As major resources projects coupled with strong housing demand underpin a Northern Territory market set for further growth, energy infrastructure provision has become vital for the state.
Two Power and Water Corporation (PWC) projects designed to deliver this essential infrastructure have been recognised for their excellence at the recent Engineering Awards held in Darwin.
The Archer Zone Substation won the People's Choice Award, while the TKLN Renewable Energy Project won the Research, Development and Innovation Award, along with the Australian Solar Energy Award for Sustainability.
Minister for Essential Services Willem Westra van Holthe said the benefits they would provide for the Territory would be huge as the NT government continues plans to expand the mining and energy hub and “return jobs to the bush.”
“The Archer Zone Substation, near Palmerston, will support the forecast growth in electrical load from the city's CBD and new suburbs to be built over the next five years,” he said.
The zone substation will step power down from 66,000 volt transmission from Channel Island and Weddell power stations to 11,000 volts for distribution into the suburbs of Mitchell, Johnson and Zuccoli and the central business district.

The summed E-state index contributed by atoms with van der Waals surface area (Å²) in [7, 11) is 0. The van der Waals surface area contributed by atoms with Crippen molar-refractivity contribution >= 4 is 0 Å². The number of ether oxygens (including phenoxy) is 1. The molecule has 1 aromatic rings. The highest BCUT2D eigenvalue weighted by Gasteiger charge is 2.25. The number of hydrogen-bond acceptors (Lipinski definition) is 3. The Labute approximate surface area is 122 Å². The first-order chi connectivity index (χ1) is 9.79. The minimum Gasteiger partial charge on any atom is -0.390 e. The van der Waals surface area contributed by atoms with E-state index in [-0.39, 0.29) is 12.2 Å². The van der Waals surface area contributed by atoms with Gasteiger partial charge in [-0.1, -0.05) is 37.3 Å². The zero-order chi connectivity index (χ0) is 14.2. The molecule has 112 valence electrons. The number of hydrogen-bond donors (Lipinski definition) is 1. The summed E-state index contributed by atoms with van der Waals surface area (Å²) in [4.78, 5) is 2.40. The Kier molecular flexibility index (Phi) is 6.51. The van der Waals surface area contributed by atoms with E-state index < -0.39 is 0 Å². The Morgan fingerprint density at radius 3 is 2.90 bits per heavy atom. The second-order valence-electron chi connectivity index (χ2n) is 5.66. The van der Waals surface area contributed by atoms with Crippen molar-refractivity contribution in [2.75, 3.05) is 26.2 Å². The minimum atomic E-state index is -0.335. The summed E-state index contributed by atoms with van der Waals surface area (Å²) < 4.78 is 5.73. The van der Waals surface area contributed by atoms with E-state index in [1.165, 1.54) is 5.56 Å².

“It was estimated an extended outage of Palmerston zone substation could have cost the community in the order of $6 million a day,” Westra van Holthe said.
“With this in mind PWC and GHD set about designing the future Archer Zone Substation. This was based on providing additional power supply capacity to meet the continual load growth, secure the power supply to the Palmerston community and enable the growth of the new suburbs to ease housing demands.
Westra van Holthe said the work will ensure Palmerston and the surrounding areas will have a secure power supply well into the future.
The TLKN project has seen almost one megawatt of renewable energy capacity installed in the remote indigenous communities of Ti Tree, Kalkarindju and Alpurrurulam.
Minister for Regional Development Alison Anderson said the three flat-plate solar photovoltaic systems provided up to 80 per cent of the communities’ power needs during the day.
“This is estimated to save more than 440,000 litres of diesel and 1200 tonnes of carbon emissions each year, which is absolutely remarkable,” she said.
The project is an advanced green energy project due to the use of the large contribution that solar will make to the local electricity supply and the innovative solutions used to integrate solar with the diesel power stations at the communities.
These projects will both support the region’s growth plans.
Earlier this year, as part of the NT’s mining and energy hub plans, final approval of a brand new $8 billion mine was announced which is expected to fuel growth in conjunction with other resource projects in the region, representing a further boost to an already tight market.
Australian Ilmenite Resources’ SILL80 Project in the Roper area aims to export 300,000 tonnes of ilmenite annually, with $30 million already spent on exploration and initial development in the area.